You can say we create stories to try and figure out who we are, but I also think we put ourselves through things to find that out.
EF: It’s funny that you mention that, because the title story starts you off down this journey of using animals as emotional buffers. In “Freak Weather,” “Deaf Dog,” and “In Our House,” you take the time to set up a kind of vague or serious concern, and then bring in a dog or puppy to kind of separate the protagonist from that issue. In other words, the animals are used to divide the subject from peril.
MK: You know, when I worked with Gordon Lish, he encouraged us to find our limit or wound that we keep going back to. For me, it was rabbits. I raised rabbits as a girl, and I took a lot of solace in pets. Often when I would bring home pets, I’d have to take them back. There must have been something in animals for me where I believed I could protect them, but where they also, you know, helped mitigate my feelings. So, I think you’re correct, but I also wanted to point out that there’s real danger in taking the idea too lightly. I mean, the story “To Skin a Rabbit” is genuinely disturbing for some. In the story, the protagonist is trying to cope with forces in her world she can’t master. So she takes control of what she can.
EF: Animals are also used as emotional stand-ins in stories like “Animal Control” and “Introduction to Feathers.” What’s interesting is that these stories are much more interior than those that use pets or creatures as buffers. I’m not sure if you make that distinction yourself, but I’m hoping you could maybe speak to how you made those calls in a general sense.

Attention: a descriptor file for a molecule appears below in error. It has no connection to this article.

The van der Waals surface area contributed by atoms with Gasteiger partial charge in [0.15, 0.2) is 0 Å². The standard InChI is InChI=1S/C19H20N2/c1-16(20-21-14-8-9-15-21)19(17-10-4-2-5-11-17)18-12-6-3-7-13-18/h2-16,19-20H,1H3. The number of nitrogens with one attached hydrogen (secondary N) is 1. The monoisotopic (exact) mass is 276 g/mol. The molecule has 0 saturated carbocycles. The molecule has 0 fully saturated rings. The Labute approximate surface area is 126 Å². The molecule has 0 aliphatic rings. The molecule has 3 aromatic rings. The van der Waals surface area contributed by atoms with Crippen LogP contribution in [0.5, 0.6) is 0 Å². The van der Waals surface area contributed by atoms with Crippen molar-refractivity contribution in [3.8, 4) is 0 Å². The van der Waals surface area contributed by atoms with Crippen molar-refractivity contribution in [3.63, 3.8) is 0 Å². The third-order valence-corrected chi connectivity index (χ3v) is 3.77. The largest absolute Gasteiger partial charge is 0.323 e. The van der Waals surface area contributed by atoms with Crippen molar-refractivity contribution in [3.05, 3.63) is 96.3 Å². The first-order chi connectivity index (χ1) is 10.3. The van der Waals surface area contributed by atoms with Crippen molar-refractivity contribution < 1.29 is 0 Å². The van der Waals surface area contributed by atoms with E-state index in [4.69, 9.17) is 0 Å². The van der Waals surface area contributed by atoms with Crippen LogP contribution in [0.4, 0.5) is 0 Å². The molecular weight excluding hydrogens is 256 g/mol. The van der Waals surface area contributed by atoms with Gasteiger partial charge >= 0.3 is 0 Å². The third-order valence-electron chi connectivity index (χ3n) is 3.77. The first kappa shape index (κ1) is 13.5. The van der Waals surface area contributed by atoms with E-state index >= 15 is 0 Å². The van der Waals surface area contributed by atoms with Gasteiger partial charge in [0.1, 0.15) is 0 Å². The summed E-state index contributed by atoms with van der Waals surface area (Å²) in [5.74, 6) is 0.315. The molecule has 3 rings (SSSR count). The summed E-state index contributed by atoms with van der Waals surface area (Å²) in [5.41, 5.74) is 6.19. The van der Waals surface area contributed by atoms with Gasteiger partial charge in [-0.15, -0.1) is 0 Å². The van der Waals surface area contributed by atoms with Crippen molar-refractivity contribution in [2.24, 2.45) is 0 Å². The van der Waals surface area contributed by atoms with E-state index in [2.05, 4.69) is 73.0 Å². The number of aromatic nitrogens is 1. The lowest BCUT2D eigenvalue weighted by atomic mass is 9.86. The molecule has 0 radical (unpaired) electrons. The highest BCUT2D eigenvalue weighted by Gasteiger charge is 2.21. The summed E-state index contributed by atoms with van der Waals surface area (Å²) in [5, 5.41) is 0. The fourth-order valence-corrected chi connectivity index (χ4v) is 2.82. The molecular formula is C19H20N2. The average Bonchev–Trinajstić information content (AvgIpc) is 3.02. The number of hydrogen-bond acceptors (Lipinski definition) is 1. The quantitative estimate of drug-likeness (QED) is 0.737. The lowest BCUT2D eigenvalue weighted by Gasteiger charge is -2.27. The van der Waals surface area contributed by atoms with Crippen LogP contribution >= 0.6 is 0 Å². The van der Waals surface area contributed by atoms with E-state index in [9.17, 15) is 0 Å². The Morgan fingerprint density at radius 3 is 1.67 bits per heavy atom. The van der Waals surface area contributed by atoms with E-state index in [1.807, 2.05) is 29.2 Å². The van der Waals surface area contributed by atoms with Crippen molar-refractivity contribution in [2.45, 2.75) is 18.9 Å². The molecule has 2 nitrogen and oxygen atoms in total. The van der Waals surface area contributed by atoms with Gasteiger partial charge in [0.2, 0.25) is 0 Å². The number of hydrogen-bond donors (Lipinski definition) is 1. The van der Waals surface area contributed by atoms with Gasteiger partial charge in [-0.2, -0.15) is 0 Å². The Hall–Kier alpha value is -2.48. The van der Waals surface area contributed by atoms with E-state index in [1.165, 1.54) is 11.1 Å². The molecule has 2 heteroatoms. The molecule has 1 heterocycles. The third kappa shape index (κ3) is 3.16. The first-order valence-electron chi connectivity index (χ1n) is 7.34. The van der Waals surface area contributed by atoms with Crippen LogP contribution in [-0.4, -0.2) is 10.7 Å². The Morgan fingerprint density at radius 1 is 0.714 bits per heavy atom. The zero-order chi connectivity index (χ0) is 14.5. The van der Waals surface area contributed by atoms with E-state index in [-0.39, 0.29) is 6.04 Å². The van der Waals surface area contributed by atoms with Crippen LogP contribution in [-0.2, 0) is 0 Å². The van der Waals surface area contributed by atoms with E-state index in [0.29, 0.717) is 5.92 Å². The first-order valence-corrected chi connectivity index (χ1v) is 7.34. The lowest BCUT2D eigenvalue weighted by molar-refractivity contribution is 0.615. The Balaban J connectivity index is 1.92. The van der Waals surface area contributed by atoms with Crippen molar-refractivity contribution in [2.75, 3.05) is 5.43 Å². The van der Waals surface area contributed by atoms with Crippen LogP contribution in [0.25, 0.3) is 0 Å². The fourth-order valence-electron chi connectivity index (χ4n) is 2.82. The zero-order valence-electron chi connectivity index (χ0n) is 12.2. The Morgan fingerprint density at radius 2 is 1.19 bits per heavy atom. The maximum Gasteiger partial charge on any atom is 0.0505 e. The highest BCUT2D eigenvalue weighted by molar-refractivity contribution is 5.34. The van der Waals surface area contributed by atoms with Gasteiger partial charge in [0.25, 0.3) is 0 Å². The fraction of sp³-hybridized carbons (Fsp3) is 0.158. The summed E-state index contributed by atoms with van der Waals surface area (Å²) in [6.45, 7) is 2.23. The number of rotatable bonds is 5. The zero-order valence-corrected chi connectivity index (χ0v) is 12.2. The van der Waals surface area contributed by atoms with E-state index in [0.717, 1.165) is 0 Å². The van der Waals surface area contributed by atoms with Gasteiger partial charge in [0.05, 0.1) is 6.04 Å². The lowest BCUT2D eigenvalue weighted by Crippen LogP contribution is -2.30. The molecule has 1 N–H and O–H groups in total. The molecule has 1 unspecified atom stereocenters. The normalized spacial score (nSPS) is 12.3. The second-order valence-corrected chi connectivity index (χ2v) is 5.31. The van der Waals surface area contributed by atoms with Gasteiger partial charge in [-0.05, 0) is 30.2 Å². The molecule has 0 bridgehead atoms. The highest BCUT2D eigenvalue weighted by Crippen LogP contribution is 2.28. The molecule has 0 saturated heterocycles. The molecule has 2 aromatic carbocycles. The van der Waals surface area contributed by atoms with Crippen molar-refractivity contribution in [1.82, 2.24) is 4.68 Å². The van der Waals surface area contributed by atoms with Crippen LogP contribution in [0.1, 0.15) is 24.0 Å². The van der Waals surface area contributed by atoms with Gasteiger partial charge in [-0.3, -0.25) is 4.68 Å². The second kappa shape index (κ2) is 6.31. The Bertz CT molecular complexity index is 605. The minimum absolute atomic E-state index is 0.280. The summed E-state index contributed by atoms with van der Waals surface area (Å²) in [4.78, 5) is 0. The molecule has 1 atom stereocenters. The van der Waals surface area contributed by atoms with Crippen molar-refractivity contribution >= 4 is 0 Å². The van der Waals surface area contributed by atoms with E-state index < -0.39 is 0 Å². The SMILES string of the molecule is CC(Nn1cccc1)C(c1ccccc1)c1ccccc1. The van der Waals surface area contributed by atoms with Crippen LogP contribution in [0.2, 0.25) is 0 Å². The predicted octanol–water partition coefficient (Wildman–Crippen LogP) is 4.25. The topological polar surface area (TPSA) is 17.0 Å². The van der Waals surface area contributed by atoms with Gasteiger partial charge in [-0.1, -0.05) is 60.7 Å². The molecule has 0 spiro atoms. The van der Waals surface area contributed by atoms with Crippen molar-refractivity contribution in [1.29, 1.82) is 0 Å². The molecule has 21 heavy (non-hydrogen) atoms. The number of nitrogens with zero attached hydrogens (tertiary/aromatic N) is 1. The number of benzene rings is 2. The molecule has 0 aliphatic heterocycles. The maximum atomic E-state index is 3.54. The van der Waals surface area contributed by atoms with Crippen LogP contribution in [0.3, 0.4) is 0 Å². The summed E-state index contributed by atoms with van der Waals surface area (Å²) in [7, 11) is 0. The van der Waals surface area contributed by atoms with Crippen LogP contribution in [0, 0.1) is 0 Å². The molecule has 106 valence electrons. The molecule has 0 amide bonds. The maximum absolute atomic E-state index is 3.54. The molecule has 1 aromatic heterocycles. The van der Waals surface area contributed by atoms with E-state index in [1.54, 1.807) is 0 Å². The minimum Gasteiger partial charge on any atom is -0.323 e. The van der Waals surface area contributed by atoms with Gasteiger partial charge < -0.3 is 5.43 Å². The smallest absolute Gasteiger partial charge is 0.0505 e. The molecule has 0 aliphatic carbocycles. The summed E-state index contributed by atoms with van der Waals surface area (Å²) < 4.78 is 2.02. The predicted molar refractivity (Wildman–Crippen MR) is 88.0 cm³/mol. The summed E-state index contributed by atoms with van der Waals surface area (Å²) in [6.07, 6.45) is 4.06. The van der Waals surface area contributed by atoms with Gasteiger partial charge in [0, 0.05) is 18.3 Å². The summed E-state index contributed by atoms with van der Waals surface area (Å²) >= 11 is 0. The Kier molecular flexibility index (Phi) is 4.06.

MK: I can say that I didn’t necessarily have any conscious awareness of that, that the stories would become more opaque and interiorized or externalized as they unfolded. However, some stories were a lot harder to solve than others. For example, “Animal Control” eluded me for seven years. I worked on it a lot, and got feedback in workshops that could help tame the hell out of it, but nothing that helped if I wanted to stay with a story that was just not easy to contain. It wasn’t until Tony Perez at Tin House suggested I check out this essay by Lucy Corin called “Material” that I started to figure out the story. In the essay, Lucy Corin says that your material is your material. If you want to get answers for what your work is, a sense of what the language is asking for, you have to go back to your material and let it tell you. I took “Animal Control” and put the story up on the wall. I studied it and tried to figure out what it was telling me. It’s a weird way of detaching from your work and analyzing it. I suddenly realized that I needed to get the animal control officer downstairs into the basement, which I had not been able to do before. I had resisted taking her down the stairs because going into the basement in search of an abducted child is what happens in a thriller or horror story. But that was what the story required and, thanks to Lucy Corin’s essay, I figured out how to do it on the story’s own terms. So, I guess what I would say in response to the role of animals in these stories, is that an animal is often a projection of a young protagonist, while for the adult female characters, if an animal figures, it is often as a substitute for a child.